6 October 2019. The weather is definitely changing, the sky is gray, the temperature has dropped. It is autumn, the second of this journey, which is approaching the end of a year.
I cycle up the hill while observing the approaching Monte Arci and I arrive at Villa Verde, Bàini in Sardinian, which like many other villages has a long history of name, municipality and province changes. From 1341 there is official news of its name, Bannari, which in 1868 changed to Bannari di Usellus, and then in 1927 it was aggregated to the municipality of Usellus, to separate again in 1947. Finally it became Villa Verde (Green Town) in 1954, name chosen in honour of its green woods. In 1974 it passed from the Province of Cagliari to the newly created one of Oristano.
In the square in front of the Town Hall, adorned with large flower beds, I meet the Mayor Sandro, who will guide me to discover this municipality. It seems like a lifetime ago when my friend Mario di Fonni told me “when you are at Villa Verde I will put you in contact with the Mayor, a dear friend”.
Once parked the bicycle, we begin the walk inside the village, skirting a new square with a beautiful two-tone stone paving, white Orosei limestone and basalt. The light and dark of the stone often recurs in these areas rich in sedimentary and lava rocks, even in the houses of the historic center, embellished with beautiful wooden portals.
After the sports facilities we arrive at the church of the Blessed Virgin of the Assumption, a modern design building still under completion and which replaces the previous church built in the sixties which, in turn, replaced a nineteenth century church demolished in the fifties.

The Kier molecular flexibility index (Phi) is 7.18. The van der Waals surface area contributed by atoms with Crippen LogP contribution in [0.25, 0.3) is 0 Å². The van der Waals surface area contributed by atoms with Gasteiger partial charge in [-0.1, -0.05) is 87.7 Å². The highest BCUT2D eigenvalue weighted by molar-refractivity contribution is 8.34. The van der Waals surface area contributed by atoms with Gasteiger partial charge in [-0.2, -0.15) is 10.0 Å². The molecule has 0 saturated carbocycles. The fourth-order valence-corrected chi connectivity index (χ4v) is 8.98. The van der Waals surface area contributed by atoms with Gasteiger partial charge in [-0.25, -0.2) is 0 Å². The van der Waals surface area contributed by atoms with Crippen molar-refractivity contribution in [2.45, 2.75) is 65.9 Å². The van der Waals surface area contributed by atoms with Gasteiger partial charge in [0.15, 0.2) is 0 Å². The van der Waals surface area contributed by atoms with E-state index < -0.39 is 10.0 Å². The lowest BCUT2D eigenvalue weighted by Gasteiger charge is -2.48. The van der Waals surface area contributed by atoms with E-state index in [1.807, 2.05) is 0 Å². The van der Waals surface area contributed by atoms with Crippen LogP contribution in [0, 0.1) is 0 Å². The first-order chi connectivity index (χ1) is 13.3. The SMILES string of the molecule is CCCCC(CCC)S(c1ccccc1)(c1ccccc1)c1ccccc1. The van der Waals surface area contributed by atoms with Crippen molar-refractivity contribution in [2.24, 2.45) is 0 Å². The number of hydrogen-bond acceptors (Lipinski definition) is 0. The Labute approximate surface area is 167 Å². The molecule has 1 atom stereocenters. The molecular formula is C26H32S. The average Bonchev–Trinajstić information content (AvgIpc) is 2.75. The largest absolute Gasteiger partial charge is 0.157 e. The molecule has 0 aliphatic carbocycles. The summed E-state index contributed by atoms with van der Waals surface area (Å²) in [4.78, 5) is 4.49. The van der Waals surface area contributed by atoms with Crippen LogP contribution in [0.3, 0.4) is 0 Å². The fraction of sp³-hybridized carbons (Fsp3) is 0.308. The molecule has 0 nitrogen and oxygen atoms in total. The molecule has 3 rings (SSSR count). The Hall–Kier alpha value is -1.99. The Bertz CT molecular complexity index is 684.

Returning to the Town Hall we stop to admire the War Memorial, a basalt sculpture representing the suffering of the soldiers, and next to it a tree has been planted in their memory. We enter the Town Hall where Sandro shows me the council chamber, containing a collection of works of art.
Before lunch, we take Via San Sebastiano, where the homonymous church is located, and we continue, arriving at Casa Crobeddu, a beautiful building acquired by the Municipality that houses the Antoni Cuccu Library. Here we meet Giuseppe Manias, operational director of the Gramscian Library which is located here, accompanied by Giovanni Impastato, Peppino’s brother (killed by the mafia in 1978), who tomorrow will present his book Beyond the Hundred Steps in Pau (I will not fail to be there.)
Honoured to be among people of such cultural caliber, I visit the library spaces with them, especially the sections with and on the works of Antonio Gramsci. I feel totally ignorant of the work of this important figure and I promise myself that once the trip is over I will deepen the subject (with a series of readings in my now long “reading list”.)
Not far from here is the building of the former oil mill whose spaces have been used for exhibitions and shows. At the moment there is a solo exhibition by Jacopo Cau called “No Pietà”, which tells the life and thought of Gramsci through twenty works of art, canvases and sculptures.
For lunch I’m at Sandro’s house. From his surname, Marchi, I had thought that he could be of Gavoi origin, and now a snow-covered Gavoi print hanging on the wall confirms it: both of Sandro’s parents are natives of Gavoi. Mom made us a succulent lunch and I feel almost “at home”.